Although Sheldon has only written one sequel in his career, he has composed many bestsellers. To facilitate the writing process, Sheldon has invented a formula for success, a way of constructing novels with similar components and differing details that please readers every time. As in Memories of Midnight, Sheldon uses a blueprint in several other novels. The blueprint guiding the creation of his novels is made up of a female protagonist struggling against a more powerful enemy, over whom she emerges victorious. Three of Sheldon's best-selling books are part of his body of work that follows this prescribed pattern: Rage of Angels, A Stranger in the Mirror, and Master of the Game. Like Memories of Midnight's Catherine Douglas, Rage of Angels focuses on the character Jennifer Parker, an intelligent young lawyer, who must fight against the forces of organized crime within the courtroom. Similarly, in A Stranger in the Mirror, a beautiful young actress struggles against a controlling superstar actor in the midst of their love affair. Finally, Sheldon's Master of the Game follows the actions of protagonist Kate McGregor as she attempts to encourage the growth of the business that she has inherited from her father, "[stopping] at nothing to preserve" it against all odds (amazon.com). Thus, Sheldon, finding categories that have proved a successful combination in his novels, continually adds new characters and details according to a set pattern, thus producing bestsellers. The formula has been established as a good prediction of consumer desire due to the fact that novels following the blueprint have reached bestseller lists consistently.
Sheldon is not the sole author to have profited from the use of a formula when writing a novel. Another modern day popular fiction author, John Grisham, has composed many best-selling novels by standing by his perpetually successful legal theme. Most of Grisham's books focus on an attorney's life and trials during an important court case or during a time of strife. Novels that are part of this pattern are works such as The Firm, The Rainmaker, The Client, and A Time to Kill. All rely on Grisham's previously planned recipe for success, basing their plot on a skeletal framework employed in several of his works. Similarly, Tom Clancy has produced several bestsellers concentrating on political issues, secret government agencies, such as the CIA, and the actions of one man who attempts to follow the right path, battling evils such as the international drug trade and terrorism. Three of Clancy's novels are examples of his use of this concentration on certain aspects, constituting a best-selling framework: Clear and Present Danger, Patriot Games, and Debt of Honor. All three deal with the aforementioned themes, looking for increased sales figures based on the previous success of Clancy's pattern. In this way, Sheldon, Grisham, and Clancy use their knowledge of the type of book readers are looking for to construct novels that follow set guidelines, repeatedly producing bestsellers.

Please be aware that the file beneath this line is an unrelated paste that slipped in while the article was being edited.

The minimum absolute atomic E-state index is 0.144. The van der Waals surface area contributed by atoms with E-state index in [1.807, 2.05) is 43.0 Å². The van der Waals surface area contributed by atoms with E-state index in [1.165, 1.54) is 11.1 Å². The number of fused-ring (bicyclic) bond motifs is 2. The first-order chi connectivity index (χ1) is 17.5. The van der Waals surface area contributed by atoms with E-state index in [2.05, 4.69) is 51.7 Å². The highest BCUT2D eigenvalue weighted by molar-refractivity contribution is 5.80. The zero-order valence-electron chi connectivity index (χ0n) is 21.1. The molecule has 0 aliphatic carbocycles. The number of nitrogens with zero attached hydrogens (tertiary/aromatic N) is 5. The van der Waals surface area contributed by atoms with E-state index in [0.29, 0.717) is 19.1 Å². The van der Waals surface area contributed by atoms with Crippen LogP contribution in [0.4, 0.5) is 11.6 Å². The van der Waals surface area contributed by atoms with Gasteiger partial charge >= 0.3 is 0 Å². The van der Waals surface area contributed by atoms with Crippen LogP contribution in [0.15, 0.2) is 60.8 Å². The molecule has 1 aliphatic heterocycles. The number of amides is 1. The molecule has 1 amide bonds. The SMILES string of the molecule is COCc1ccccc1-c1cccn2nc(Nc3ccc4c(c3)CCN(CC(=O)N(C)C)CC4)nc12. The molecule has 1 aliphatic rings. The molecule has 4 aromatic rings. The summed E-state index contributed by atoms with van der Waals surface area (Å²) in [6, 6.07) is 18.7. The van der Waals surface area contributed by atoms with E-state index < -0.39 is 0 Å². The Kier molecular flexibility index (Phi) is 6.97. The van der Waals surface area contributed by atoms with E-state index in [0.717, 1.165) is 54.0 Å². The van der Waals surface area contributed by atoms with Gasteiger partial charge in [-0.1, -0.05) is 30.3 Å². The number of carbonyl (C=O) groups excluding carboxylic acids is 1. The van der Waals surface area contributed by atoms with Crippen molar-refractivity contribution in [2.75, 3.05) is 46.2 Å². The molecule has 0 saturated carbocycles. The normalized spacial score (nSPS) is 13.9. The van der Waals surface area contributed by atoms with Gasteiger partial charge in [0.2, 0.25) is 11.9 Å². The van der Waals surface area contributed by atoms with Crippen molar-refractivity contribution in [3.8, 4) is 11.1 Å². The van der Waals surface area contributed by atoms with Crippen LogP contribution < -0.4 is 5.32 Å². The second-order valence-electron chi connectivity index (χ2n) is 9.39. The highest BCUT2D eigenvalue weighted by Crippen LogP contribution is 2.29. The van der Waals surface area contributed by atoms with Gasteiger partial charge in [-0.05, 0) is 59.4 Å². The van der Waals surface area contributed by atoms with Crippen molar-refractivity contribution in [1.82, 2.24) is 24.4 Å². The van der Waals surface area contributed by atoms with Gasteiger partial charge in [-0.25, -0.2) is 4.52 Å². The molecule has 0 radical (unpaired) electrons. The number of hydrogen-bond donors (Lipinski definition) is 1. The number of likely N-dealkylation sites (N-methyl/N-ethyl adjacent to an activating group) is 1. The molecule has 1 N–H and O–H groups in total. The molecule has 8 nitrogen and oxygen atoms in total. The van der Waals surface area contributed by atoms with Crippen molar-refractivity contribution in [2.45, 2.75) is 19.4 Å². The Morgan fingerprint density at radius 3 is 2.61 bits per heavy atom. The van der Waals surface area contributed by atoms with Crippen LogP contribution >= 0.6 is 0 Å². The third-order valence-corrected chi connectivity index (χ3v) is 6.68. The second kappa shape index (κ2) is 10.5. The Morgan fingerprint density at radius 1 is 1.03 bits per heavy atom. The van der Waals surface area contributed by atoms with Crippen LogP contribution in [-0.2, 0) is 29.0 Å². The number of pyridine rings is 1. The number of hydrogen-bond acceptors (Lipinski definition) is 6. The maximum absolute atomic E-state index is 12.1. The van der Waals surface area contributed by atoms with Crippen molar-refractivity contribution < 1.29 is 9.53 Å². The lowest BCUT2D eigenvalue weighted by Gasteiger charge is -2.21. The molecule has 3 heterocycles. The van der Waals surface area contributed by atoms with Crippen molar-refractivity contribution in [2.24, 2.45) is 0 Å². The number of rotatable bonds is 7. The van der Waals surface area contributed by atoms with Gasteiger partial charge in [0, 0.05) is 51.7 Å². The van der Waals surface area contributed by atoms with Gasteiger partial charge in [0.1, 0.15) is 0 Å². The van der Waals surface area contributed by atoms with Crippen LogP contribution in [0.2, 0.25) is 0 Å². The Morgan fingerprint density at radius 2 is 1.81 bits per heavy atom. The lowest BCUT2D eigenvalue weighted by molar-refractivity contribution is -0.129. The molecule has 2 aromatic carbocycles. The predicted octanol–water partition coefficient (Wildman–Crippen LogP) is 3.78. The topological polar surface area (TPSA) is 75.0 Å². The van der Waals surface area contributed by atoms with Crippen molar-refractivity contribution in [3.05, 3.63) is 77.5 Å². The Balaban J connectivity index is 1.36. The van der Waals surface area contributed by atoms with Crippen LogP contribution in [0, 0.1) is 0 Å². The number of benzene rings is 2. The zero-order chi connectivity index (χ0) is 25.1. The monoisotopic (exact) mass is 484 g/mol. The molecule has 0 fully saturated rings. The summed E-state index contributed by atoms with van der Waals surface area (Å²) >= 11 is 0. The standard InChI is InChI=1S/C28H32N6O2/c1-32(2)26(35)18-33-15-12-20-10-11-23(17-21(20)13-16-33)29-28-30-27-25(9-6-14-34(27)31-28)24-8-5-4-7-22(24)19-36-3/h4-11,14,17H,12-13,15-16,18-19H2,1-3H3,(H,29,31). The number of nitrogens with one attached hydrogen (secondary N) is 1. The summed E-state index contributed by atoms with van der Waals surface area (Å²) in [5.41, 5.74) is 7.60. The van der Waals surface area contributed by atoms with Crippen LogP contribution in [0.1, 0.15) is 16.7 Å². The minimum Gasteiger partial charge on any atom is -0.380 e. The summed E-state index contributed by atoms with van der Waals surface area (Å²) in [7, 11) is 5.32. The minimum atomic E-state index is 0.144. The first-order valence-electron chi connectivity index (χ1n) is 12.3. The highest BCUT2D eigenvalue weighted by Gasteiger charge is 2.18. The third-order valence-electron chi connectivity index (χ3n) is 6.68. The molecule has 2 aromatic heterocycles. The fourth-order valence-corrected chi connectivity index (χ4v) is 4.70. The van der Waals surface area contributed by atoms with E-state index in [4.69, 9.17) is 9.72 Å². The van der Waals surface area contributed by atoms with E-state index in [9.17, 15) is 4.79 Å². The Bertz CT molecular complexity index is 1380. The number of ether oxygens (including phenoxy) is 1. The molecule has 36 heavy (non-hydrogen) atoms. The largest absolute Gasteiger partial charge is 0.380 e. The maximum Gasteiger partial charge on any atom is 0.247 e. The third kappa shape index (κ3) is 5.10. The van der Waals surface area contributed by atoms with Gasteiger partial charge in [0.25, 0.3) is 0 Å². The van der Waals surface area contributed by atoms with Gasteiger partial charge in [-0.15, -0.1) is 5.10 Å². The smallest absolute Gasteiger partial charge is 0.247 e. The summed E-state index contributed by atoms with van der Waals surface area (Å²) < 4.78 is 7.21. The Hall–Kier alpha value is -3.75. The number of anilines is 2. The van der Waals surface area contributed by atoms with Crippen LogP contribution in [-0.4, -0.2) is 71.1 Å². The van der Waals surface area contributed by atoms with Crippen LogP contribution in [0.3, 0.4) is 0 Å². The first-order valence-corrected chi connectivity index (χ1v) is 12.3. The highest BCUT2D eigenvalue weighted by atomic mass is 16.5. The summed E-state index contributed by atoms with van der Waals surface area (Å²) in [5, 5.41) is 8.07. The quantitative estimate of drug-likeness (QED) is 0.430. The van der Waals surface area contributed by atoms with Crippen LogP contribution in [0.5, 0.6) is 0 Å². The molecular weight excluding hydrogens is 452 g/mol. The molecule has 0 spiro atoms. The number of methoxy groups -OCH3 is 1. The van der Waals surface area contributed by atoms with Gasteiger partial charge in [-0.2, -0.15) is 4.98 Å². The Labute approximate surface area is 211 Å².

Despite the fact that most authors sentimentally regard their best-selling novels as individual compositions in their own right, these books do have characteristics similar to other works. These affinities are based upon the fact that bestsellers constitute categories of popular works. In the case of Memories of Midnight by Sidney Sheldon, the author combined categories, creating a novel that is essentially an amalgam of successful groupings of novels that sold well to the public. These categories include books that are successful due to the author's name recognition, "beach reads," and novels centering on the David and Goliath theme. In addition, this was not the first time Sheldon employed this recipe. In several other books by the author, a similar framework can be seen underlying the differences in detail, setting, and character construction. Sheldon's young heroines always find a way to conquer their more commanding enemies, prevailing in the end. From examining Sheldon's body of work, one can see that bestsellers, while spanning many different settings, styles, and assemblages of characters, can be gathered into coherent groupings. These groupings are signs of the parts of novels that please book buyers and send them to bookstores searching to purchase a new work. The categories into which Memories of Midnight fall are only a sampling of the many types of bestsellers on the market. However, it is through the study of these categories that one discovers what makes a book sell well, as well as what made Memories of Midnight reach the number one position on The New York Times Bestseller List.
Sources: (Works Consulted)
www.erinbrockovich.com (Cast and characters)
www.amazon.com: (synopsis of:) Wings, Fine Things, Rage of Angels, Stranger in the Mirror, Master of the Game, Clear and Present Danger, Patriot Games, Debt of Honor, A Woman of Substance, The Rainmaker, and A Civil Action
The Bestseller Database (at www.engl.virginia.edu:8000/courses/bestsellers/): Wings entry by Erika Karnaszewski, Fine Things entry by Robyn Galbavy, and Nothing Lasts Forever entry by Carol Zurawski
Sheldon, Sidney. Memories of Midnight. New York: William Morrow and Company,
Sidoti, Jill. "Memories of Midnight." Booklist July 1990: 2042.